What is open metadata and why should we care?

Attempts to set standards through organic adoption are traditionally an uphill struggle

It was a blatant plug. Mandy Chessell, IBM’s chief data officer had just delivered a keynote talk on open metadata and she was petitioning the audience to join her, or at least the ODPi, saying that “adoption is key to standards.” She has a point. For open metadata to become the de facto standard for the big data industry, it will need volume support and where better to get it than at a big data conference?

Dataworks 2018, held at the Estrel in Berlin, a large hotel and congress center on the edge of the Neukolln district in the south of the city should have been fertile ground for Chessell. The room was full of data geeks. How Erich Mielke, the head of the East German Stasi would have loved to mine their collective knowledge on handling large amounts of data. The irony is not lost, given the Berlin wall ran just a stone’s throw from the Estrel and the last person to be killed at the wall, Chris Geuffroy was shot scaling a fence between Treptow Park and Neukolln.

That’s history of course but managing big data remains a constant problem for businesses and organizations, especially as it moves between devices, datacenters and the public cloud. As organizations evolve, their adoption of cloud strategies varies widely. Interestingly, a quick interactive poll of the Dataworks audience revealed that 35 percent had no interest in moving data to the cloud. It wasn’t expected but then there is a lot of uncertainty about security and how to manage it if it is in the cloud.

It’s something the event’s main sponsor Hortonworks has clearly tried to solve with its DataPlane Service, a management system that can give visibility of all data regardless of its location. Chessell’s push for open metadata dovetails neatly with this idea, offering a sort of filing cabinet, like in a library, which helps users find what they are looking for quickly. The metadata is a catalogue of all available data but not all filing cabinets are created equal. That’s Chessell’s point. If it’s not open, it just slows everything down.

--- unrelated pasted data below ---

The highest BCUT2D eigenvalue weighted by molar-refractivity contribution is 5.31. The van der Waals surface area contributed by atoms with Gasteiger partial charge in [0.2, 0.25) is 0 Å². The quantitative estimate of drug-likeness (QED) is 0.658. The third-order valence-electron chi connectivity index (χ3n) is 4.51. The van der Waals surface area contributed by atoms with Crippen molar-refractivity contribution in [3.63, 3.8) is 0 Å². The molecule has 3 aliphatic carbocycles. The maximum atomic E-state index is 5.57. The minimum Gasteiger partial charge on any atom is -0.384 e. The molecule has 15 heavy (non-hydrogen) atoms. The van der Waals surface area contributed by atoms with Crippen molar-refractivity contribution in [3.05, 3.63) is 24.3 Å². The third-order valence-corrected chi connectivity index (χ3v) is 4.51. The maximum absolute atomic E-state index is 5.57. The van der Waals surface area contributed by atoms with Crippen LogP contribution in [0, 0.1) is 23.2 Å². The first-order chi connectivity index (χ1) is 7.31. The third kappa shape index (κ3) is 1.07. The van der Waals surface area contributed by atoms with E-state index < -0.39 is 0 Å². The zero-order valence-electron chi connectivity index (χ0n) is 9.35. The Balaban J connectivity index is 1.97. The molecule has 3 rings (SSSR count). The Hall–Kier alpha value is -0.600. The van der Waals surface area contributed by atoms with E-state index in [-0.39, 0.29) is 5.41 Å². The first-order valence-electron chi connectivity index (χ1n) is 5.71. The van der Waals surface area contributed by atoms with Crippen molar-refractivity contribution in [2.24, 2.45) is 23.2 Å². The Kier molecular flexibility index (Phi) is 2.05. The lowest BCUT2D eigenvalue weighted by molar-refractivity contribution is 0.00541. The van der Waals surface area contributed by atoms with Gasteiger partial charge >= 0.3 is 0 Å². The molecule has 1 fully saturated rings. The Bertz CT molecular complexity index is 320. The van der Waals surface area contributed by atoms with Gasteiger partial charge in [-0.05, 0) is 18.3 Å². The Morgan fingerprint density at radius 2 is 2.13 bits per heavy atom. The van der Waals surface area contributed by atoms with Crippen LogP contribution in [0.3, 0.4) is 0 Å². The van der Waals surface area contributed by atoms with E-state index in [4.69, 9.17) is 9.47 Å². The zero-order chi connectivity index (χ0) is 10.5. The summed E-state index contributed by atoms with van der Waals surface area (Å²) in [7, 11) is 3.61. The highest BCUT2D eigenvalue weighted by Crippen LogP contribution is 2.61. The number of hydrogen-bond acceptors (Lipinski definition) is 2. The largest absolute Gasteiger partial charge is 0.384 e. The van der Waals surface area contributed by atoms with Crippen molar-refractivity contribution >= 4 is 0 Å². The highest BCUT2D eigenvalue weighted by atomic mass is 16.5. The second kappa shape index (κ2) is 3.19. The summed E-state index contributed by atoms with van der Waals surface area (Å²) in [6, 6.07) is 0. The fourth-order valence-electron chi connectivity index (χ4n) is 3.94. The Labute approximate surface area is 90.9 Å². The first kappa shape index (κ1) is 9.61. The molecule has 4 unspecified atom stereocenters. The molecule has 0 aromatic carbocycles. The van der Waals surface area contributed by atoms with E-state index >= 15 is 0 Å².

“Organizations will either be locked into single vendor deployments or spend time creating their own integrations to shift and transform metadata between repositories from different vendors - this is what is happening today and what we are trying to change,” she says when asked what happens if the open standard is not widely taken-up. “The effect is increased cost in managing data and less effective use of data, since it is harder to find and control it.”

Unsurprisingly perhaps Hortonworks’ VP marketing John Kreisa agrees. Hortonworks was after all a founding member of the ODPi.

“Honestly, I think there will be pressure on businesses to adopt a standard,” he says. “The more the tools are connected to a common metadata layer, the more compliance, which will make GDPR that much easier. If companies are not subscribed to the open idea, it’s still possible but it will be a lot of work and will take longer to achieve.”

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